“Again why not?” Peggy asked. “There are several celebrated lady surgeons to-day. My dear boy, because you happen to be a famous airman, which means that you haven’t any nerves, you seem to imagine that women are not endowed with the same strength of mind. Now, Mr. Wilde, if you will let me have those books, we will talk about something else.”

With a deeper frown between his brows, Capner turned on one side, whilst Peggy helped Wilde to retrieve the books from the depths of his chair. All this time Wilde had said nothing, though, under those penthouse brows of his, he had been watching the little scene with a sort of benevolent malice.

“There you are, my dear young lady,” he said. “Take the books and keep them as long as you like. But don’t try to understand too much. If you get into a tangle, let me know and I will do my best to put it right for you. Now, if you don’t mind, I will go. Far be it for a selfish old bachelor like me to keep youth and beauty from its breakfast.”

“I will come with you a little way, if you don’t mind,” Capner said. “There is something I have to say. You go in to breakfast, Peggy, and I will come along later on and discuss that tennis tournament with you. I may not be able to play myself, but I can’t say definitely till after the middle-day post comes in. Now, sir, let me give you a shove along the road.”

“As you like,” Peggy said coldly, as she turned towards the house. “I am not going out this morning.”

Capner turned away without another word.

II. NOON

As the morning stole away and the pearly mists melted before the caressing touch of the sun, Peggy felt her own ill temper vanishing into nothingness. Perhaps she had been disposed to resent Trevor’s air of complete proprietorship, perhaps she had been too quick in reading a wrong interpretation of what he had said. She was conscious, moreover, that she was more deeply interested in this psychic business than she had pretended. There was a romantic, dreamy side to her nature which she shyly hid, almost from herself, but it was there, all the same, and she was always conscious of it.

And there was another matter, a sacred thing of which she spoke but seldom and then with dimmed eyes and bated breath. Because there had been a time when Long Elms and its estate and all the revenues thereto had not belonged to Peggy, but to her only brother, who had been killed in the Great War. He like Trevor Capner, had had a brilliant career in the Air Force, where he had won the Victoria Cross in a never-to-be-forgotten exploit, only to be brought down during the very last week of the war in flames. And though Peggy was but a child at the time and many years had elapsed since, she had never forgotten her brother Victor, to whom she had been devoted and who had represented to her all that was worth while in the world. Even now, there were times when she woke in the night and thought of her dead brother, and there were times when he seemed to be very near to her, so near, indeed, that she could almost touch him. As if he were somewhere behind a veil striving in vain to get in contact with her.

It was not until after Sebastian Wilde had come into the neighbourhood and she had fallen somewhat under his influence that she began, tentatively, to discuss these mysteries with that eminent man of science. And he had not laughed at her, as she had half expected. On the contrary, he had been most understanding and sympathetic.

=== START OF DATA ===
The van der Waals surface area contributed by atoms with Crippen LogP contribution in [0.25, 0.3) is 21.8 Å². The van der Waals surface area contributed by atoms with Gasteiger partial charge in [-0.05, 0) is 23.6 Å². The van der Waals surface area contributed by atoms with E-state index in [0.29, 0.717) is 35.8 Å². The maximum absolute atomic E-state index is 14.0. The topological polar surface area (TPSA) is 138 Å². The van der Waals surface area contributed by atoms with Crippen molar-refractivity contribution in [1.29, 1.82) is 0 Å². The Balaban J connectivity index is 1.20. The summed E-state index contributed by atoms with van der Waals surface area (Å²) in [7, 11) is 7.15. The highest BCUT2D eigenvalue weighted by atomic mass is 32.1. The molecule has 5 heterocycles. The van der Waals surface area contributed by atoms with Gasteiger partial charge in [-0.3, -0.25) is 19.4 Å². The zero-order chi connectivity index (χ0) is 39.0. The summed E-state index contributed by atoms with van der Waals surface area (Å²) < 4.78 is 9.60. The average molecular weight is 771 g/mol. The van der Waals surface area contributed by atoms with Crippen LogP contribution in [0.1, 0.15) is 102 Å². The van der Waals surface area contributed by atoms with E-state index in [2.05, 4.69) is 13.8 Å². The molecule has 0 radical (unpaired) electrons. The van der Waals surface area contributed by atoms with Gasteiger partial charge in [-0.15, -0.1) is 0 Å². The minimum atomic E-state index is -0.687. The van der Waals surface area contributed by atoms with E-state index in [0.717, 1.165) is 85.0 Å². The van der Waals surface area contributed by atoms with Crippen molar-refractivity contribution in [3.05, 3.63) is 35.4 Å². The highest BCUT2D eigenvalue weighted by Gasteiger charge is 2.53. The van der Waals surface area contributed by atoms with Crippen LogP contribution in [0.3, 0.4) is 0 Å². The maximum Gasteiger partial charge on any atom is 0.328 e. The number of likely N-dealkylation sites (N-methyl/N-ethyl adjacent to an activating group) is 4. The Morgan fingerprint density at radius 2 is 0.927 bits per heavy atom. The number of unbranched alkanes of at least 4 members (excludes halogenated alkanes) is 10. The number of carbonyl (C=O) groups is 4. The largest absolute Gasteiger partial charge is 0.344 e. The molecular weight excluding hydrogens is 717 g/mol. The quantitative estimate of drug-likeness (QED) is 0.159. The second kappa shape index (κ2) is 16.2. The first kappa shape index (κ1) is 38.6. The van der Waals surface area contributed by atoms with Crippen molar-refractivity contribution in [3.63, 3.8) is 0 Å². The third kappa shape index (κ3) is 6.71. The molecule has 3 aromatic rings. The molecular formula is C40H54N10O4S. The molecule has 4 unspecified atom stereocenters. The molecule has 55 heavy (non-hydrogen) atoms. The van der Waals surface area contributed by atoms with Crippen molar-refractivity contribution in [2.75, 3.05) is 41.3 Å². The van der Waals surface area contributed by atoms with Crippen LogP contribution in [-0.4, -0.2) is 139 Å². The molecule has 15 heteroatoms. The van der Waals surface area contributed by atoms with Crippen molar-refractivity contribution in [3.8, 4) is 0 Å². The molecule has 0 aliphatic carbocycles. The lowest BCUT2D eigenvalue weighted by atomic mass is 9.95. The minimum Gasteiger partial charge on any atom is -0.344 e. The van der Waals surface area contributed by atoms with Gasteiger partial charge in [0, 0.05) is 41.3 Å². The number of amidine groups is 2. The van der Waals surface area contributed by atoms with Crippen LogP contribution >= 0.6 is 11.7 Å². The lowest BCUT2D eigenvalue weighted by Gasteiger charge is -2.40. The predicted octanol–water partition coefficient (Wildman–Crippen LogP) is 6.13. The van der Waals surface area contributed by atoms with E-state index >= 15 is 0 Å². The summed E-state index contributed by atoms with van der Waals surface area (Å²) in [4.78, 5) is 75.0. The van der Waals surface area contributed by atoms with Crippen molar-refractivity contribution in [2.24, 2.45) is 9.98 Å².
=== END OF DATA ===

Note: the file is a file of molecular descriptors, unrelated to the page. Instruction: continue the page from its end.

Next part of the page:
“Of course,” he had said. “There are such things as mediums. Second sight and intermediaries and all that sort of thing. They are gifts you can cultivate–in fact, I have cultivated them myself. It is rather out of my line, but more than once I have succeeded in conjuring up pictures that almost frighten me. There is a scientific basis for them all, if we only knew what it was, but I hesitate to carry you along that path with me. Your temperament is too highly strung and romantic. If anything happened to you, I should never cease to blame myself. I mean, if anything happened to you mentally. Mind you, I am not saying that you could not rise to heights, but one never can tell, especially when dealing with one of your sex. And I am not going to say it is impossible for you to communicate with your brother on the other side. I myself have had some startling experiences.”

At that point, Wilde had broken off and declined to say any more. From time to time he allowed Peggy to flirt round the subject, but he never encouraged her beyond the field of ordinary speculation. From time to time he lent her certain books, written, for the most part, by abstruse authors on a highly scientific plane, and with this Peggy was fain to be content. But the subject was never very far from her mind, a mind that was not naturally inclined to the morbid.

However, she put all this out of her head and busied herself for an hour or two in the garden until towards lunch-time, when Trevor Capner reappeared. There was a flush on his face and a sparkle in his eyes that aroused a vague alarm in Peggy’s breast. She could not have said why, but that was what was uppermost in her head as Trevor came towards her.

“Look here, old thing,” he said. “I am very sorry if I upset you this morning. Of course, I was a fool to talk like I did before Wilde and I shouldn’t have done it if he hadn’t annoyed me. And he did annoy me.”

“Did he?” Peggy asked. “In what way?”